Sunday, March 05, 2006

Full Metal Alchemist

So I've been wanting to write about this for a while, but it's been hard. So here goes.

Toonami kicks ass.

There, I said it. Saturday night on Cartoon Network has become appointment viewing for me in almost the same way that Thursday nights on NBC was twenty years ago. I like Naruto, I like One Piece, I love Justice League Unlimited. I even like Zatch Bell. And then, an hour after the Toonami block has ended, comes my current favorite Japanese show, Fullmetal Alchemist.

Here's the deal with anime in general: a lot of it is crap. And even the stuff that's good is, like, formulaic good usually. It's very striking visually, often doing dynamic things with layout and moving cameras (part of the striking look of the Matrix films is the attempt to recreate an anime look in live-action, with the time-shifting and the camera swirling around the characters, going from wide-shot to extreme close-up and back out to wide shot in one take).

But the thing you figure out if you watch a lot of this stuff, as I have, is that a lot of those things that originally drew you, that amazing audacious visual invention, is actually pretty ordinary. The bold artistic splashes - the crescendo of sound followed by a silent pause at the climactic moment, the split screens, the calm, quiet characters who can explode into sudden, stylized violence - these things are commonplace, even cliched. And if you can get past the "ooh-aah" factor and really look at the story, you realize that most Japanese writers are as bad as Americans. For all the hype about Japanese story sophistication, for the most part, it's not better, just mediocre in a different way.

And then there's Fullmetal Alchemist. Like most shows, the early episodes are a mixed bag, combining clumsy humor with rip-roaring magical action. But once the deeper storyline gets going, this becomes one of the best animated shows I've ever seen. There's no easy way to summarize the show, but it revolves around two brothers who study alchemy in a fantasy world. Their alchemy is different from that of our world, but it revolves around a single law, the Law of Equivalent Exchange, which is the magical equivalent of the Laws of Conservation of Mass and Energy. The brothers want to reverse a ghastly mistake they made when they were younger, a mistake that has left both of them scarred in unique ways. Along the way, they are drawn into conspiracies and political intrigues that will change the course of their nation and perhaps the world.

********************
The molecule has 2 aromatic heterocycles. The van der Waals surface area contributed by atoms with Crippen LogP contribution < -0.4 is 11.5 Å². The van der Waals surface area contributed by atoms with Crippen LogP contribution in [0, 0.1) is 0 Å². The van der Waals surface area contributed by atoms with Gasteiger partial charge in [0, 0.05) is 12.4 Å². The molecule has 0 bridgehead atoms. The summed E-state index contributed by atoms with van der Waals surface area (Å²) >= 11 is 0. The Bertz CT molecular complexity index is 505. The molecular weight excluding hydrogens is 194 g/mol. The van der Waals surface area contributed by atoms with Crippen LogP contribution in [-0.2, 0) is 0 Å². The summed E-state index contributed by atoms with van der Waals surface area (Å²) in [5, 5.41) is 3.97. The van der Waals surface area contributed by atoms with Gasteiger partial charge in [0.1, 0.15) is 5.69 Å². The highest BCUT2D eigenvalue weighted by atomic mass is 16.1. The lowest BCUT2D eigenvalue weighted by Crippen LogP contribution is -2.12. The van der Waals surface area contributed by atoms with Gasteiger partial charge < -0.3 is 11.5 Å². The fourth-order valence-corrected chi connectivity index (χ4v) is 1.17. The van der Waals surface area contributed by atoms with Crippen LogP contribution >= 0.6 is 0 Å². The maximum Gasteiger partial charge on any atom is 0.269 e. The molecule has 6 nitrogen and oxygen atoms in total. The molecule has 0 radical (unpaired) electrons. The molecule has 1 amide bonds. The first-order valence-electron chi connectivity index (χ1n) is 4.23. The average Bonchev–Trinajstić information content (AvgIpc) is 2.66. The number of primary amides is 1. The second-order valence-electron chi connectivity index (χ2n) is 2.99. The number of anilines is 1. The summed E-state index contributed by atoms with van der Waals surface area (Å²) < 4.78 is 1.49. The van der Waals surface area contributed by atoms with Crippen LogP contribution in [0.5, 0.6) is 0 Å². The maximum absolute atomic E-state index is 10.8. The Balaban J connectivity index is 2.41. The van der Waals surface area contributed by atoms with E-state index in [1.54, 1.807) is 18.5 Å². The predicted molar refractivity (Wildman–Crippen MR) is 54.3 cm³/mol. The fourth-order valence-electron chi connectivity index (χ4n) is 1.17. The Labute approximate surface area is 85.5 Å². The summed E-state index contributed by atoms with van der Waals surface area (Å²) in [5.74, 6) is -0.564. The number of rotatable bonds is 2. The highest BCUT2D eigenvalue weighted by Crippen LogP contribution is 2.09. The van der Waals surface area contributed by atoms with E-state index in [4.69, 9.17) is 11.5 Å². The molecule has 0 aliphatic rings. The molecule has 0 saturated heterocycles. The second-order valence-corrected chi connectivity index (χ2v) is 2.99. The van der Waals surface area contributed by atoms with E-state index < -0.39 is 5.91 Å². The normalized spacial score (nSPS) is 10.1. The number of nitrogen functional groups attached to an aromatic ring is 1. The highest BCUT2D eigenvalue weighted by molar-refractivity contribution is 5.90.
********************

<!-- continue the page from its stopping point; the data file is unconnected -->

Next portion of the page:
The show has the usual Japanese eyecandy - gorgeous production values, appealing character design. And like a lot of other shows, it has a huge story arc with an epic feel, punctuated by kick-ass action sequences. But unlike most shows, it plays on several levels at once, combining profound philosophical and ethical questions with complex character development and intricate political maneuvers. There are few shows that can excite me, touch me, viscerally creep me out, and get me thinking about the big questions, all in one episode. This one does, with very few missteps.

I only wish they would put out an affordable all-in-one boxed set. There are 51 half-hour episodes, which equates to 25 1/2 hours. That's one season of Lost. If they put out a boxed set of Fullmetal for the same price, I'd buy it in a heartbeat.

No comments: